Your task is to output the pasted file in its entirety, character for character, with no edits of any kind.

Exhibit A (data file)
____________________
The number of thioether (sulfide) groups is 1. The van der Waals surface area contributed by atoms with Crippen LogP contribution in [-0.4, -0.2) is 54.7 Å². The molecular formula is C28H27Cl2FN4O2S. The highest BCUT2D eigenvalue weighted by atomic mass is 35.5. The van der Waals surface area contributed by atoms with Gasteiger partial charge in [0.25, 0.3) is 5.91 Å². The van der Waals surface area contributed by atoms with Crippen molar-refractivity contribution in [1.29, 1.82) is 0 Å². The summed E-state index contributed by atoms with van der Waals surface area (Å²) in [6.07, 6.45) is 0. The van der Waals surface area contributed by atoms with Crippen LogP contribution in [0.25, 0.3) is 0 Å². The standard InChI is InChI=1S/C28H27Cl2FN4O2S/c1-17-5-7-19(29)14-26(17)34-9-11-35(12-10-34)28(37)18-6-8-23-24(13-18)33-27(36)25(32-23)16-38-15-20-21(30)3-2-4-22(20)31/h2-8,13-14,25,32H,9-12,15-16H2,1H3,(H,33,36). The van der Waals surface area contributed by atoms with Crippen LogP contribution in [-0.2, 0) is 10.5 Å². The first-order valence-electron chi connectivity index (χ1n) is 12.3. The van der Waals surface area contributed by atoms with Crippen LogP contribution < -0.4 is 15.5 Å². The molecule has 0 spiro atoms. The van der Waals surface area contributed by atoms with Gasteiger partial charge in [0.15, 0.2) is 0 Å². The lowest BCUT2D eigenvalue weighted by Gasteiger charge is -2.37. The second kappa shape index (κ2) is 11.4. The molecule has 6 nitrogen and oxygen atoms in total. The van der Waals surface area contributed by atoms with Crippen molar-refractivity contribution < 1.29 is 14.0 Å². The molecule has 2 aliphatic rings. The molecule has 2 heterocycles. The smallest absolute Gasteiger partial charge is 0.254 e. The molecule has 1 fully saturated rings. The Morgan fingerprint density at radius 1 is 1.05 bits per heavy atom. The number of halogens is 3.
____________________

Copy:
The number of thioether (sulfide) groups is 1. The van der Waals surface area contributed by atoms with Crippen LogP contribution in [-0.4, -0.2) is 54.7 Å². The molecular formula is C28H27Cl2FN4O2S. The highest BCUT2D eigenvalue weighted by atomic mass is 35.5. The van der Waals surface area contributed by atoms with Gasteiger partial charge in [0.25, 0.3) is 5.91 Å². The van der Waals surface area contributed by atoms with Crippen molar-refractivity contribution in [1.29, 1.82) is 0 Å². The summed E-state index contributed by atoms with van der Waals surface area (Å²) in [6.07, 6.45) is 0. The van der Waals surface area contributed by atoms with Crippen LogP contribution in [0.25, 0.3) is 0 Å². The standard InChI is InChI=1S/C28H27Cl2FN4O2S/c1-17-5-7-19(29)14-26(17)34-9-11-35(12-10-34)28(37)18-6-8-23-24(13-18)33-27(36)25(32-23)16-38-15-20-21(30)3-2-4-22(20)31/h2-8,13-14,25,32H,9-12,15-16H2,1H3,(H,33,36). The van der Waals surface area contributed by atoms with Crippen LogP contribution in [-0.2, 0) is 10.5 Å². The first-order valence-electron chi connectivity index (χ1n) is 12.3. The van der Waals surface area contributed by atoms with Crippen LogP contribution < -0.4 is 15.5 Å². The molecule has 0 spiro atoms. The van der Waals surface area contributed by atoms with Gasteiger partial charge in [0.15, 0.2) is 0 Å². The lowest BCUT2D eigenvalue weighted by Gasteiger charge is -2.37. The second kappa shape index (κ2) is 11.4. The molecule has 6 nitrogen and oxygen atoms in total. The van der Waals surface area contributed by atoms with Crippen molar-refractivity contribution < 1.29 is 14.0 Å². The molecule has 2 aliphatic rings. The molecule has 2 heterocycles. The smallest absolute Gasteiger partial charge is 0.254 e. The molecule has 1 fully saturated rings. The Morgan fingerprint density at radius 1 is 1.05 bits per heavy atom. The number of halogens is 3.